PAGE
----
Reita: We couldn’t really choose a winner if it was a competition in music, so maybe a physical activity—like, who could headbang the longest?
We [Uruha and I] will actually represent Japan in this category!
That’s very impressive!
Reita: We will do our best.
You have been playing music for so long now, in what way did you change through your music activities, in terms of personality?
Ruki: I became a little more anxious.
Why is that?
Ruki: I came to do a lot of things by myself thanks to music—composing tracks, designing products, even flyers—I have to manage many aspects and ensure there are no mistakes. I can’t allow myself to rely on people so much and leave them all the work. Because of this, I feel more pressure and tend to get anxious.
How about you Kai?
Kai: I don’t think I have changed fundamentally—personality isn’t something you can change that easily. But all five of us together are creating music that we like, and I think our attitude, our approach toward music has changed compared to when we started. It has deepened.
Are you still cooking for the band?
Kai: Well not as much as before.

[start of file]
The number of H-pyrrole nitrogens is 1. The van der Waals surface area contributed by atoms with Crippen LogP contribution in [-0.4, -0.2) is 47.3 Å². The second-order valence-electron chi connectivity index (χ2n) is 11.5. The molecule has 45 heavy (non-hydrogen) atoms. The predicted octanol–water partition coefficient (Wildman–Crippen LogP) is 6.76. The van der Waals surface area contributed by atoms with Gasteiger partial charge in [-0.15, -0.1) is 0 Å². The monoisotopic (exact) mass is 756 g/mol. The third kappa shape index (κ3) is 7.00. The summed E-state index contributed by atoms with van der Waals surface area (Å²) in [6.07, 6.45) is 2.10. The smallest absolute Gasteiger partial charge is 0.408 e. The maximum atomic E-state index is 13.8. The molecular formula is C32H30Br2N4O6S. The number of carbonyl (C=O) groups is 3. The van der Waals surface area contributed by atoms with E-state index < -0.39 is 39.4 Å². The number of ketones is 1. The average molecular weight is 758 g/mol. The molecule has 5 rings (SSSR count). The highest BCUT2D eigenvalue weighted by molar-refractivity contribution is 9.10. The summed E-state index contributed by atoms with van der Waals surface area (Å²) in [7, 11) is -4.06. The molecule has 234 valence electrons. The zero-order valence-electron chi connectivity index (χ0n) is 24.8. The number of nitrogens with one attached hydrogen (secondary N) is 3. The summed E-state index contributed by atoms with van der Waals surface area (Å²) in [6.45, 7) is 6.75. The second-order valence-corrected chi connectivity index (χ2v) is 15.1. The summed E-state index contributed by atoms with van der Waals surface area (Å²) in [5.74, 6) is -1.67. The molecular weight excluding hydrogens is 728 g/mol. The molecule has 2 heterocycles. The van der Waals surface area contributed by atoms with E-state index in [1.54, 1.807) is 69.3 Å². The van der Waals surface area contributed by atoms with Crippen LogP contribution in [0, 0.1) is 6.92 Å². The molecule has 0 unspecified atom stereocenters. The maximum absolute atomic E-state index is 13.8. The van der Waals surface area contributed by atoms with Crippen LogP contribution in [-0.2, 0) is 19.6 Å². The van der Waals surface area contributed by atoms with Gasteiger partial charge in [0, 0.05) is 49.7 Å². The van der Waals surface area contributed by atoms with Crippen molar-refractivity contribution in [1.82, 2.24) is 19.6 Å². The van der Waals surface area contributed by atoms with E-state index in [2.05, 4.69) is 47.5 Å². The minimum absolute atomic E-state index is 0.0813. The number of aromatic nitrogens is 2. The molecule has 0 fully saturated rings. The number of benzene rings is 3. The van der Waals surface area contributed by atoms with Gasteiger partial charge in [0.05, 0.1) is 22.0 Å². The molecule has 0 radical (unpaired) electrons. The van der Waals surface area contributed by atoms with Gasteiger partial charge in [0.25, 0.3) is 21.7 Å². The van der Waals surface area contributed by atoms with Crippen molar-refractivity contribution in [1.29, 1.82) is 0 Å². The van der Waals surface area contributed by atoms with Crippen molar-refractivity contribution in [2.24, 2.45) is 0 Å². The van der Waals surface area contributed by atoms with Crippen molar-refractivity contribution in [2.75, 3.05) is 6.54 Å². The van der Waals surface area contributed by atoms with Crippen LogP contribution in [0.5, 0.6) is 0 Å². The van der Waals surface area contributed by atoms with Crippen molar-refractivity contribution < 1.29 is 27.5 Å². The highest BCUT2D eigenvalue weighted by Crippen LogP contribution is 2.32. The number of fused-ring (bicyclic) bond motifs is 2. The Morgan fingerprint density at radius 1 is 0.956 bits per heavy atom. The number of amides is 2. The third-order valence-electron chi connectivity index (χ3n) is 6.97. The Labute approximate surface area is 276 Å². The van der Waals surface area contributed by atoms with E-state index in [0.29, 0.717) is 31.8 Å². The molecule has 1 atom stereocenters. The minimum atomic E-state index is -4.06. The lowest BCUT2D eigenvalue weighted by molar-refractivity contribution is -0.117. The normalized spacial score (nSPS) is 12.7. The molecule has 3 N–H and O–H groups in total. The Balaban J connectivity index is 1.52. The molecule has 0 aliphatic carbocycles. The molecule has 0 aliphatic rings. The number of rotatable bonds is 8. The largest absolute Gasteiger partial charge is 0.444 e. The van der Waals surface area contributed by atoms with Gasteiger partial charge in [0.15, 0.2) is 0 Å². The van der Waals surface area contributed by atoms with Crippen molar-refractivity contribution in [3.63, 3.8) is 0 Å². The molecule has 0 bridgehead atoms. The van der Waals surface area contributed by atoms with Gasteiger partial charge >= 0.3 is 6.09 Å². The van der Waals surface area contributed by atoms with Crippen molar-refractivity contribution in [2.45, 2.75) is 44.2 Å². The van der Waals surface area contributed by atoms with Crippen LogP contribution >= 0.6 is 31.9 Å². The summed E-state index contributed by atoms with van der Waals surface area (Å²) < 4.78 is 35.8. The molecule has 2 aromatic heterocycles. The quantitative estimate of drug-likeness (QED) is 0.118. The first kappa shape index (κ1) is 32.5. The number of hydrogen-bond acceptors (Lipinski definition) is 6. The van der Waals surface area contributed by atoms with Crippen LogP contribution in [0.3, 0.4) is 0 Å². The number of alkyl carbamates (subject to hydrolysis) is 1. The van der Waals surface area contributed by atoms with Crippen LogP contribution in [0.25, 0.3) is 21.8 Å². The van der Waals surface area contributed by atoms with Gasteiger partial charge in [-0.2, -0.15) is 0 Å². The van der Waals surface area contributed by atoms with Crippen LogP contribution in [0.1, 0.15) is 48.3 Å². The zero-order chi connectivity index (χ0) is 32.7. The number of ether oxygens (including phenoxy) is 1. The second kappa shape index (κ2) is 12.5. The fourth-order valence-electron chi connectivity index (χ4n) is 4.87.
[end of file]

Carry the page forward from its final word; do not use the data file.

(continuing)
Ruki: But didn’t you just cook for us recently, pasta?
Kai: Oh that’s right, pepperoncini (a spaghetti dish with garlic, olive oil, and chili)!
May we ask the question to Uruha?
Uruha: What was it again?
We were talking about the influence of music on your personality.
Uruha: Ah yes. When I played football, I didn’t have the chance to assert myself. I played as a defender so I wasn’t in a position to take initiative, so I used to withdraw and stay back. When I started playing music and actually enjoyed it, I started to become more outgoing and forward, it really surprised me.
How about you Reita?
Reita: A long time ago, I wasn’t very good at standing up in front of an audience. In junior high school for example, during presentations, I was so shy that I couldn’t stop my knees from shaking. But eventually, I got used to it and enjoyed performing on stage. I eventually overcame that fear.
We actually love the way you move on stage!
Reita: Oh really? Thank you.
Could we hear about Aoi?
Aoi: I was the youngest of my siblings, so I was kind of spoilt and a bit selfish, somehow the music spirited me up and eventually my selfishness vanished a little bit.
What’s the coolest piece of technology you have used so far in music?
Aoi: Probably the DAW (Digital Audio Workstation). It contributed a lot to the recent music, so record companies can save a lot of money thanks to it as we don’t really need to spend time in the studio. In a way, the DAW provides us more freedom to do what we want to do.
We also heard you used to use software such as EZ Drummer?
Aoi: Of course I’m using that kind of software a lot.
Do you have any recommendations?
Aoi: Well, we use that software for demos, and obviously we are using Kai’s drums when we are recording tracks.
Thank you to the GazettE, JPU Records, the team and management for the opportunity.